|System: PS3||Review Rating Legend|
|Dev: Eden Games||1.0 - 1.9 = Avoid||4.0 - 4.4 = Great|
|Pub: Atari||2.0 - 2.4 = Poor||4.5 - 4.9 = Must Buy|
|Release: Nov. 18, 2008||2.5 - 2.9 = Average||5.0 = The Best|
|Players: 1||3.0 - 3.4 = Fair|
|ESRB Rating: Mature||3.5 - 3.9 = Good|
Survival horror was mentioned in relation to combat mechanics, but it doesn't define Alone in the Dark's genre. Instead, the game is better classified as a supernatural thriller and the developers probably wouldn't mind that label as the DVD-like chapter system employed gives a movie vibe. Alone in the Dark is segmented into eight episodes and those episodes are made up of sequences. At any time you can fast forward or rewind. If you want to jump ahead an entire episode or two effectively skipping hours of gameplay you can, or if you just want to skip to the next sequence, forfeiting only about 10 minutes of gameplay, you can do that too.
The ability to jump back-and-forth in the story continuum is handy, as there are many segments that are so poorly designed that you'll want to skip them and you'll be grateful the option is there. One such sequence turns Central Park into a race track that you must zip around while avoiding bats that can somehow pickup your car. Another Central Park segment requires you to go on a fetch quest, killing a certain type of enemy over-and-over. There's even a bizarre portion that mimics the forklift, box moving mini-game from Shenmue.
Many of these deficiencies wouldn't carry so much weight if Alone in the Dark had a good story to tout. However, the script (centering on anything and everything Satanic) runs from juvenile with characters constantly swearing to predictable. It all leads up to a set of endings that seem like they were thrown in at the last minute. Neither one gives a proper sense of conclusion. In fact, both, in a way, negate all the work you've accomplished in the game, rendering them almost useless.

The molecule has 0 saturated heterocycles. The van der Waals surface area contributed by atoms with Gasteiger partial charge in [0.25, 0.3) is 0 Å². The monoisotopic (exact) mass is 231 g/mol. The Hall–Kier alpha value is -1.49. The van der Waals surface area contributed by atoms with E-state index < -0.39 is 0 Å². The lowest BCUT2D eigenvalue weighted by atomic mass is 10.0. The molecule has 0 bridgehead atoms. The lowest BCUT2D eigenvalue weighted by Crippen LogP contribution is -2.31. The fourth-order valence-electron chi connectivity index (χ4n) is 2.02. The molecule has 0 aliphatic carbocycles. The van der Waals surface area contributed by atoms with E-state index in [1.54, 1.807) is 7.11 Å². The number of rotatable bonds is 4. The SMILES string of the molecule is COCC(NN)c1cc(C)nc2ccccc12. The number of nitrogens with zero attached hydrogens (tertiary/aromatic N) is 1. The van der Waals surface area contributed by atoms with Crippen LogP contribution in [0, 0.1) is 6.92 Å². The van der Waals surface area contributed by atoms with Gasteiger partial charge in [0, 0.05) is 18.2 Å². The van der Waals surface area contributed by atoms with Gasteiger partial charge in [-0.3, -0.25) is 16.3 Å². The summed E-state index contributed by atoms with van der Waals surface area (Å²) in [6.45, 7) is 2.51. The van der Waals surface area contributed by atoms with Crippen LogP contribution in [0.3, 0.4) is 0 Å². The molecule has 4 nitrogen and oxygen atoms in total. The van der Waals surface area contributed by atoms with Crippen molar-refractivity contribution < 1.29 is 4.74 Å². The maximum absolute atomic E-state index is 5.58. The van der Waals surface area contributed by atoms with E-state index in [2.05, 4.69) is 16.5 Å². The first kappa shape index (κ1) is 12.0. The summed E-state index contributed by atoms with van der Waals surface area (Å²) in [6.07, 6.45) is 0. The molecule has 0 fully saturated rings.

What about all the fixes promised for this version? Well, the camera definitely works better, giving you a better view from third-person and the ability to map item combinations like the ever useful fire bullets to the D-pad, which cuts down on item prep time. However, for a definitive version of a game, there are still technical problems. Edward fell through the world on more than one occasion, resulting in some very weird death animations not something you'd expect from a game that's been delayed so many times to assure a certain level of quality.
Alone in the Dark is ultimately a lesson in good intentions gone awry. Nearly all of its novel ideas misfire. What's so interesting about Inferno is the mentality that a patch was all that was needed to make a better game. The original was defined by a lackluster story, awkward controls, and merely okay gameplay that's not a formula that needs a few tweaks, it's one that should be scrapped entirely. Nevertheless, Inferno is the definitive version of Alone in the Dark, but that's not the biggest compliment one can give.
CCC Freelance Writer